This weekend the government announced that the government agency Health Canada has approved clinical trials of a possible vaccine.
The trials will take place at the Canadian Centre for Vaccinology (CCIV) which is located in Dalhousie University, Halifax, Nova Scotia.
That lab was instrumental in a Canada-U.S. cooperative effort that led to a vaccine to stop the ebola epidemic.
There have been over 30 approvals by Health Canada for supportive care treatements for COVID-19 so far, but this will be the first towards creation of a vaccine in Canada. The lab will do follow on work with the Chinese manufacturer CanSino Biologies which itself has begun clinical trials. Further collaboration will be taking place with Canada’s National Research Council so that if the vaccine is successful, production can begin here in Canada.
The strain of virus used in the vaccine is called Ad5-nCoV, a similar virus to SARS-CoV2 the pandemic virus, but modified to not cause an infection in humans. He does however have one of the so-called “spike protiens” that enables the pandemic virus to latch on to cells.
If patients develop antibodies to fight the vaccine virus, it is hoped they would be able to fight the SARS-CoV2 virus.
Phase-1 of the trials will involve fewer than 100 healthy people between the ages of 18 and 55 who will be given doses of the vaccine. They will then be followed for the next six months through several blood tests to check immune response to the vaccine. They will also record in a diary any reaction symptoms they notice.
An early safe immune response could lead to Phase-2 beginning before the first phase is complete. This would involve a much larger group, with varied ages including up to age 85 and administered by a number of centres across the country.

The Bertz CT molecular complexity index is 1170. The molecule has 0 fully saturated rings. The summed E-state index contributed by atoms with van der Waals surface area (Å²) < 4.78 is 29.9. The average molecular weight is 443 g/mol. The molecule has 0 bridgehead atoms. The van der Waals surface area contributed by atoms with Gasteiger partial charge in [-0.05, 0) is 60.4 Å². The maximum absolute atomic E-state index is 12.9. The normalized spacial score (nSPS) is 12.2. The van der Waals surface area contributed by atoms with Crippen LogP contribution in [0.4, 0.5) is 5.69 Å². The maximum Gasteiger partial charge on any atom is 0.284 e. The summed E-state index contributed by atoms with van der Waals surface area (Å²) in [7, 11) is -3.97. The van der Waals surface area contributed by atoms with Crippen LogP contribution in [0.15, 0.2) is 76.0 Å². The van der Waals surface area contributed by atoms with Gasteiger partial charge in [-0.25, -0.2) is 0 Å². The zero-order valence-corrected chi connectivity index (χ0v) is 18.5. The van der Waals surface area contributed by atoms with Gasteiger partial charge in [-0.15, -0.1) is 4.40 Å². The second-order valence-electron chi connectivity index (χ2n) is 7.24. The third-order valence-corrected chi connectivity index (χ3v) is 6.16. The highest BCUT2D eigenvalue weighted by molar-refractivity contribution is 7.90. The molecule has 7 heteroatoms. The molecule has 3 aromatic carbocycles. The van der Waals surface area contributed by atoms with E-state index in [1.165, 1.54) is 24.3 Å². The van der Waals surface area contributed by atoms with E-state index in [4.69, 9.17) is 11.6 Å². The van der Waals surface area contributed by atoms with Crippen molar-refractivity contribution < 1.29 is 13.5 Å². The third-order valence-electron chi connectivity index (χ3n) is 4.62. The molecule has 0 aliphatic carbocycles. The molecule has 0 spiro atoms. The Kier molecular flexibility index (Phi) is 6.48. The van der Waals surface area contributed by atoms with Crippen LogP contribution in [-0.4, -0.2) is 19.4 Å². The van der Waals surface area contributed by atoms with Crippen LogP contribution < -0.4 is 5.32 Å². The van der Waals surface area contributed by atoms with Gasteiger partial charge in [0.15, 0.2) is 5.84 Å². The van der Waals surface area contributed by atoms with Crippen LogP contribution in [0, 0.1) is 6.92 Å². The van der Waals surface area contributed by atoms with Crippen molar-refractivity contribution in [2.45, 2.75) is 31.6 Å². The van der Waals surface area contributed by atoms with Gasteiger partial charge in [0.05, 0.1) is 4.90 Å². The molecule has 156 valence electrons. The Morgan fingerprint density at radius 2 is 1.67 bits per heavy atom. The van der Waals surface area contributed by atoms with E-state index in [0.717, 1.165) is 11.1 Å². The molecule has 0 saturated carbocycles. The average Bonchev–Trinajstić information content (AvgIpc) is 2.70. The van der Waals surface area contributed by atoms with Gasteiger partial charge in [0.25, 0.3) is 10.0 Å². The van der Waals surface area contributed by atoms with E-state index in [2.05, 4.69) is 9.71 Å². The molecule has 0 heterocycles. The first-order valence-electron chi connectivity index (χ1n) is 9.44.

With positive results from that, Phase 3 could begin by late summer or early fall. This would involve testing vaccine recipients against the actual virus.
Vaccines are classed as biological drugs as they are developed from living organisms as opposed to chemical drugs which have fewer variables hence the typically longer trial period.
Usually such trials and eventual approval can take from five to seven years, but that could be expedited if it was deemed by the government to be an emergency.
Latest figures from Canada show almost 77,000 cases of COVID-19 have been reported, with almost 5,800 deaths but over 38,400 recoveries.
additional information – sources
- CBC:H.Ryan:May 16/20: Canada’s first COVID-19 vaccine trials approved for Halifax university
- Canadian Press (via TorStar): K.Doucette: May 17/20: Halifax lab team to conduct first Canadian trials for possible COVID-19 vaccine
- CTV: N.Bogart: May 16/20: Health Canada approves first clinical trial for potential COVID-19 vaccine
- CTV: R Flanagan: May 17/20: How the first Canadian COVID-19 vaccine trial will work